Click to view the Heroin Still Kills Trailer and Movie

Twenty years after the original Heroin Kills video was released, the premiere of Heroin Still Kills was presented to the public. It was produced by State’s Attorney’s Office along with the Carroll County Health Department and hosted by Carroll Community College on January 22, 2019. The importance of education is still critically important in today’s society. If you are struggling or know someone who is fighting the addiction, please contact our office for resources.


Heroin is an illegal opioid drug that is manufacture from morphine, a natural substance extracted from the seed pod of opium poppy plants.  Heroin is typically sold as a white or brownish powder, or as the black sticky substance known on the streets as “black tar heroin”.  Most street heroin is “cut” with other drugs or the substances such as sugar, starch, powdered milk.


In the past 10 years, heroin use among teenagers has skyrocketed.  According to Substance Abuse and Mental Health Services Administration (SAMHSA), since 2002, there has been an 80% increase in the number of teenagers who have tried heroin.  Heroin has become popular with teenagers through a surge in prescription drug abuse, and with the recent crackdown on prescription drugs, they have found that heroin is a cheaper and easier way to hit those highs or to stabilize their withdraw symptoms.


Heroin is both psychologically and physically addictive.  Opioid addiction can happen without users even realizing that they have become addicted.  Addicts will crave the drug and will be compelled to use, even if they know there will be consequences.  Tolerance to opioid’s effects builds quickly in the body.  Users will need to take more and more to experience the pain relief or the euphoria they seek.  Once drug abusers develop tolerance to the drug, they become dependent on it.  It is estimated that about 23% of individuals who use heroin become dependent on it.  That nearly 1 in every 4 users!  Some of the physical dependence symptoms include drowsiness, respiratory depression, nausea, dry mouth, a warm flushing of the skin.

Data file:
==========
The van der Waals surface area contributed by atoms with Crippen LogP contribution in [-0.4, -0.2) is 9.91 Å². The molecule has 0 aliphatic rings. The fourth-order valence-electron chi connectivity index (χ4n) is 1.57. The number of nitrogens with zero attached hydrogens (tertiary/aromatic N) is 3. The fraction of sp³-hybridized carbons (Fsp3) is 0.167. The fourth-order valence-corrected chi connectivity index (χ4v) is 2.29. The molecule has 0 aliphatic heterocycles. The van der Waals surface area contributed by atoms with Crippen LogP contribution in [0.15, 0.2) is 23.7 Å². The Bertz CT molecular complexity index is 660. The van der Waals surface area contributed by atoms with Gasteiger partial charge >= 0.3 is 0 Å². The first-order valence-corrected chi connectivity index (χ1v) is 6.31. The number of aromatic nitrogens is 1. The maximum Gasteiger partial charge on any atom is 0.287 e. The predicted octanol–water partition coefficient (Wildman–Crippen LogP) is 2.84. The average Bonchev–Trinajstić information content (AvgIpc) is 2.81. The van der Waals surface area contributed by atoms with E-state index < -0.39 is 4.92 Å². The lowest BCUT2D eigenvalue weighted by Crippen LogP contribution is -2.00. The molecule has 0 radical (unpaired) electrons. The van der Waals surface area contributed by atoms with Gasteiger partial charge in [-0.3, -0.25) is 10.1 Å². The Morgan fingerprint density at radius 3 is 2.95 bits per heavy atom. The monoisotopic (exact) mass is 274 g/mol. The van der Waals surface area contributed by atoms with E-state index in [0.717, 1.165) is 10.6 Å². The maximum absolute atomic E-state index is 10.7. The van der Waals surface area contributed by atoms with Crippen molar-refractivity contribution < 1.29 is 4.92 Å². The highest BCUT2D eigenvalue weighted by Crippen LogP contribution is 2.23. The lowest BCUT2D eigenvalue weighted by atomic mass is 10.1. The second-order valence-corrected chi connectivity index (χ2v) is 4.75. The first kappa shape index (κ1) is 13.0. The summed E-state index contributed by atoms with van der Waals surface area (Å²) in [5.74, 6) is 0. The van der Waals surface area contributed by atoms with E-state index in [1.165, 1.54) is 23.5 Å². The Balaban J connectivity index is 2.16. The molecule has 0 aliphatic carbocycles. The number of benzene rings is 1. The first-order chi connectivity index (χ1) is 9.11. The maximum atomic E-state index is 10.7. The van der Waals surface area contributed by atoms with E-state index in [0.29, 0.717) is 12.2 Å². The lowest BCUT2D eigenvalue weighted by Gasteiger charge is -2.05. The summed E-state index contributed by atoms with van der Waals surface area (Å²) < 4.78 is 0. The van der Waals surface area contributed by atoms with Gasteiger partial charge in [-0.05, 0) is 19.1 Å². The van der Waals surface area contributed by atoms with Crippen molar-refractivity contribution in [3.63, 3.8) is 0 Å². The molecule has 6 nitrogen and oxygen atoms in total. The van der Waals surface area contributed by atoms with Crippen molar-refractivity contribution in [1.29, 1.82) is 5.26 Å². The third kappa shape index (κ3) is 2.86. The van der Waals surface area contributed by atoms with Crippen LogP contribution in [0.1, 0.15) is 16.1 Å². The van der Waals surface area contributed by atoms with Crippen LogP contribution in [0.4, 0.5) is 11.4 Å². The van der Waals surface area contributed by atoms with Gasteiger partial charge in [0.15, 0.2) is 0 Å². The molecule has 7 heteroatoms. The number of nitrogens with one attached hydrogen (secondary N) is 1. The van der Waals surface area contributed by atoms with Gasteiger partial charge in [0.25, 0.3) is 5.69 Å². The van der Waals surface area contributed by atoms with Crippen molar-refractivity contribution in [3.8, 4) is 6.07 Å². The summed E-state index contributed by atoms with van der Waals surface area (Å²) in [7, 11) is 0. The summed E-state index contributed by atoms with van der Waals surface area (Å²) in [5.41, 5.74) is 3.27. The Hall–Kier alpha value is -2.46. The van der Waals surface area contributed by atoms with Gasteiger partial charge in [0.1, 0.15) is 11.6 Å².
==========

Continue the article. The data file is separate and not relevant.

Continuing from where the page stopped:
After completing a traditional drug treatment program, 90% of opioid addicts will relapse in the first year.  Relapse presents its own set of problems, as an addict’s tolerance will have decreased during the detox process.  if that addict starts using again at the same level he/she was prior to going through detox, that person may easily overdose.

During an overdose, individuals may lose consciousness.  Their pupils will not react to light and their heart rate and breathing will slow down and possibly stop.  Their lips and nails will turn blue due to insufficient oxygen in their blood.  They may have seizures and muscle spasms.  Vomiting and choking are also symptoms of an overdose.

“Heroin & Opioids.” Weblog post. Education Specialty Publishing, LLC, n.d. Web. 18 July 2016.

“Spot Light on Heroin.” Weblog post. Human Relations Media, n.d. Web. 18 July 2016.

“Drugs of Abuse.” Weblog post. Drug Enforcement Administration, US Dept of Justice, n.d. Web. 18 July 2016.


  • Big H
  • Black Tar
  • Dope
  • Smack
  • Horse
  • Chiva
  • Thunder
  • Raw
  • Scramble
  • Boy


  • Track/needle marks or bruises at injection sites (arms, legs, between toes)
  • Wearing long-sleeved shirts or long pants, even in the summer to cover up injection areas
  • Lethargy and difficulty moving
  • Constricted pupils while high
  • Change in eating or sleeping patterns; weight loss
  • Easily irritated or depressed
  • Poor concentration and focus
  • Losing interest in school, family, hobbies, or sports
  • Poor hygiene
  • Weight gain/loss
  • Borrowing money without explaining why, valuable disappearing

Additional Links

Substance Abuse and Mental Health Services Administration

Drug Free

US Drug Enforcement Administration

Too Smart to Start

Just Think Twice